Whilst doing cataloging work for the Samurai Art Museum, Berlin, I came across a fuchigashira set by Gotō Ichijō (後藤一乗, 1791-1876) whose motif I had troubles with identifying. Now as you can see in picture 1 below, the set shows, embedded into thunder clouds and lightning, a fiercly looking guy wielding a sword, and although I am not yet 100% sure, I had the hunch that it might represents the story which I am going to share with you now. Or in other words, I might later find out that the fuchigashira set actually depicts something else, what is quite possible, but that hunch of mine about what it might show is a pretext for introducing that very story here.
Picture 1: fuchigashira set, mei: Ichijō + kaō (一乗「花押」)
Ok, let’s start. There exists a famous sword which is nicknamed Raikirimaru (雷切丸), lit. “The Thunder Cutter,” or short just Raikiri (雷切) (Note: Maru is a suffix that represents something valuable/beloved but it is hard to translate 1:1. So, the maru suffix often just represents the determiner “the”, i.e. Raikiri meaning “Thunder Cutter” vs. Raikirimaru meaning “The Thunder Cutter”.)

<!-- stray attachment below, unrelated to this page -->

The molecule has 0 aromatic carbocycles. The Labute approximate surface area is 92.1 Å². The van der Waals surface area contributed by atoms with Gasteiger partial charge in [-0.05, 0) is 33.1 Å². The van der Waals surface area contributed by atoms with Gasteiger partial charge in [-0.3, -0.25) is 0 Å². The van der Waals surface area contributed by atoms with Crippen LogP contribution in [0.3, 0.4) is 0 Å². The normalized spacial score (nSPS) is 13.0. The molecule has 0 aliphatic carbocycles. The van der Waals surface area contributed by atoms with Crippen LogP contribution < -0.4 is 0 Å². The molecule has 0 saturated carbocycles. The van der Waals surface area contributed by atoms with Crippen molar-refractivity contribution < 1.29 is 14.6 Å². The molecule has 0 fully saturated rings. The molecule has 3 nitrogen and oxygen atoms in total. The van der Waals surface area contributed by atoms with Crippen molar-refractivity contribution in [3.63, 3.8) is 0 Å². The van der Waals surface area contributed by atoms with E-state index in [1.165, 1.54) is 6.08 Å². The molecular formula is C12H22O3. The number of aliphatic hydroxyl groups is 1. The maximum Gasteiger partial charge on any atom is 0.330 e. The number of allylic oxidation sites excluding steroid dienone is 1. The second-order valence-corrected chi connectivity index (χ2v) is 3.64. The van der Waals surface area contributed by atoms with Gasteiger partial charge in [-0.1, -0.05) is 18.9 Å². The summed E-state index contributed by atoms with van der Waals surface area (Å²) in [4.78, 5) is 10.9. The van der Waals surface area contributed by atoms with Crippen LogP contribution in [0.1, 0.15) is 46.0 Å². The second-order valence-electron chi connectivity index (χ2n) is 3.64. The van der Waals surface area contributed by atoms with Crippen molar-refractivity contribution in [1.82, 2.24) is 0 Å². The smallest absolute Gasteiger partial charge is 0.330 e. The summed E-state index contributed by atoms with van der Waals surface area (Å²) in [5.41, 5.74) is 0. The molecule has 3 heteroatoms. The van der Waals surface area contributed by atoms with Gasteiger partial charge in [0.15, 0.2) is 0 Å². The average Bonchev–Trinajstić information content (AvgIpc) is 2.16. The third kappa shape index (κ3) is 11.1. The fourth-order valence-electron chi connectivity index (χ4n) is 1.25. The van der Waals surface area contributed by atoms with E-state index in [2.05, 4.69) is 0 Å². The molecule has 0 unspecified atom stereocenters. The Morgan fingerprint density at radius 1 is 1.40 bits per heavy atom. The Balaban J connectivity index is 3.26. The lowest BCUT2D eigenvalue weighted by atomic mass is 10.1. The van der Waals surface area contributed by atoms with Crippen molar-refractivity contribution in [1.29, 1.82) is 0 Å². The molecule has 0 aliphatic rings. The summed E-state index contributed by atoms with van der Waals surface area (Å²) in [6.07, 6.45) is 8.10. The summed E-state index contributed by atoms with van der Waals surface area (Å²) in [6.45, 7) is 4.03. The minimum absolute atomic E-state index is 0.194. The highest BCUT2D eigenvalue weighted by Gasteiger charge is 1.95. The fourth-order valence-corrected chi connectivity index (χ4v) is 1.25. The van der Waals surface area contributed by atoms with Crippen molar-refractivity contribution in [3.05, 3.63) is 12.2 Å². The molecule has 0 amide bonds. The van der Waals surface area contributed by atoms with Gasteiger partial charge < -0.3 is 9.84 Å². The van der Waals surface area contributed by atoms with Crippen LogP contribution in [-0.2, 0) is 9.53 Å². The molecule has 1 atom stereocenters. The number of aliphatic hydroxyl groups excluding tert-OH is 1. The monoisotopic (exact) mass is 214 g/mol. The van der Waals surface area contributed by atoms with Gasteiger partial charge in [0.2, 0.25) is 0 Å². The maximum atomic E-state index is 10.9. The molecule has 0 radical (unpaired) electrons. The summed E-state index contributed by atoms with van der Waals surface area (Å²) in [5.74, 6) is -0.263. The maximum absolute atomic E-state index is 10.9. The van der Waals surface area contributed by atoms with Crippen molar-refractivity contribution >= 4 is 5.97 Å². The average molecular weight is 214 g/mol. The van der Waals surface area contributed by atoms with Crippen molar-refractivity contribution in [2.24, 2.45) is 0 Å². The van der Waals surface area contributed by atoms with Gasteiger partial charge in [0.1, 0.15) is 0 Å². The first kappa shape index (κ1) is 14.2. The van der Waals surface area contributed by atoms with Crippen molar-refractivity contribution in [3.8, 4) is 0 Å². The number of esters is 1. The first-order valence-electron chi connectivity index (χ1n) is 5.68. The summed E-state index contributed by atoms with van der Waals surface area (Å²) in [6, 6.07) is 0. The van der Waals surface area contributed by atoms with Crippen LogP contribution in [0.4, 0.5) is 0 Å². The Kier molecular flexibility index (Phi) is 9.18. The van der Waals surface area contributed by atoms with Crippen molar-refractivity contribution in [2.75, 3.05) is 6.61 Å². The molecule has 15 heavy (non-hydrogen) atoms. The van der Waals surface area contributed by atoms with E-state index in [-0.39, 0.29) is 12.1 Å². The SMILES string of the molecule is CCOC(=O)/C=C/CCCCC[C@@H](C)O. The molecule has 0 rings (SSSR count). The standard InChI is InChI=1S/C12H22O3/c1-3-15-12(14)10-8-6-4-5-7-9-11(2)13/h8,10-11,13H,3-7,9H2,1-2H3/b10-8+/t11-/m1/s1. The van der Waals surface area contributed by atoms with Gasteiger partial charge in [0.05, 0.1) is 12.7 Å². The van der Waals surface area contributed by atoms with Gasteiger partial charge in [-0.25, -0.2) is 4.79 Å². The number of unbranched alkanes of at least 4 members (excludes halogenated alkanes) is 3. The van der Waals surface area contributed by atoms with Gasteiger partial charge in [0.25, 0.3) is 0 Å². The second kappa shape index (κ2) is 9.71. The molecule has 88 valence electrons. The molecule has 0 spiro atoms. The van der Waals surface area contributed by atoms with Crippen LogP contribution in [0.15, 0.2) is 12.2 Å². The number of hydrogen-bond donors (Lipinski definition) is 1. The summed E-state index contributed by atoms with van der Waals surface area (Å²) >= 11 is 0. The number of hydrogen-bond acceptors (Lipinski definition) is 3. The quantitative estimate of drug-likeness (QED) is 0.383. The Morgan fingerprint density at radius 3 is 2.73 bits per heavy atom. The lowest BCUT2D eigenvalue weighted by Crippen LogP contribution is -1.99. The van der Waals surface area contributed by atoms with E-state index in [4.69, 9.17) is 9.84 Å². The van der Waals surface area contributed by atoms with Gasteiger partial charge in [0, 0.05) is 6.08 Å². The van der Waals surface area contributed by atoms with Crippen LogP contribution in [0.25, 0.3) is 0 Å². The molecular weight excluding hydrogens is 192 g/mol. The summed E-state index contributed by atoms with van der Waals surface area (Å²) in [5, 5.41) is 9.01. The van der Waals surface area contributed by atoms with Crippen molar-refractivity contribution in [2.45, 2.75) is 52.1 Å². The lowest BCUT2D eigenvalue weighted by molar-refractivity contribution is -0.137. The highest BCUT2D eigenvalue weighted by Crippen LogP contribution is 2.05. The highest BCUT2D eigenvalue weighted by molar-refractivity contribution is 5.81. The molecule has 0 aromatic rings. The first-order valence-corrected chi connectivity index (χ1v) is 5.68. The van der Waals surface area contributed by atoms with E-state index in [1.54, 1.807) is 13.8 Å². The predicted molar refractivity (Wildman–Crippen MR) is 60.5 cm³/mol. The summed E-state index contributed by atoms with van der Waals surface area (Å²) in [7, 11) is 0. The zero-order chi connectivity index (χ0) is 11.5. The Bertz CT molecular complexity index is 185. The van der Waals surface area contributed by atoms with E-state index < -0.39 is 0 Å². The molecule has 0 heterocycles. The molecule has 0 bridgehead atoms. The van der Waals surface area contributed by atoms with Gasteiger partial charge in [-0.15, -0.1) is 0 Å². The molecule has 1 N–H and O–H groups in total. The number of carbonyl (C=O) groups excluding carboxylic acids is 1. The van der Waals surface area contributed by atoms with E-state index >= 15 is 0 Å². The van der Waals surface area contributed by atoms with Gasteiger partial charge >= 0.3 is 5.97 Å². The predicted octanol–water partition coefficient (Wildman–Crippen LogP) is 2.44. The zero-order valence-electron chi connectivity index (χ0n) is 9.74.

The year is Tenbun 17 (天文, 1548), a very hot fifth day of the sixth month, and the 35-years-old Tachibana Dōsetsu (立花道雪, 1513-1585) is taking a nap under large tree near his hown town of Fujikita (藤北) in Bungo province. (Note: That is according to the early Edo period Ōtomo Kōhai Ki (大友興廃記). The 20th century Yanagawa Shiga (柳川史話) says the incident took place on the fifth day of the sixth month of Tenbun six (1537) when Dōsetsu was 25 years old.) Suddenly, a storm came up and a big thunder woke up Dōsetsu, a thunder which was immediately followed by a lightning that struck the tree. But Dōsetsu swiftly jumped out from under that tree, drew his cherished sword Chidori (千鳥), “Plover” (named after its plover menuki), and cut the God of Thunder that came down on him in that lightning. So he survived but the lightning did struck him, although records vary on how much he got affected, that is, from “his legs constantly hurt throughout his life afterwards” over “his left leg was crippled” to “half (the left) of his body was paralyzed henceforth” is possible.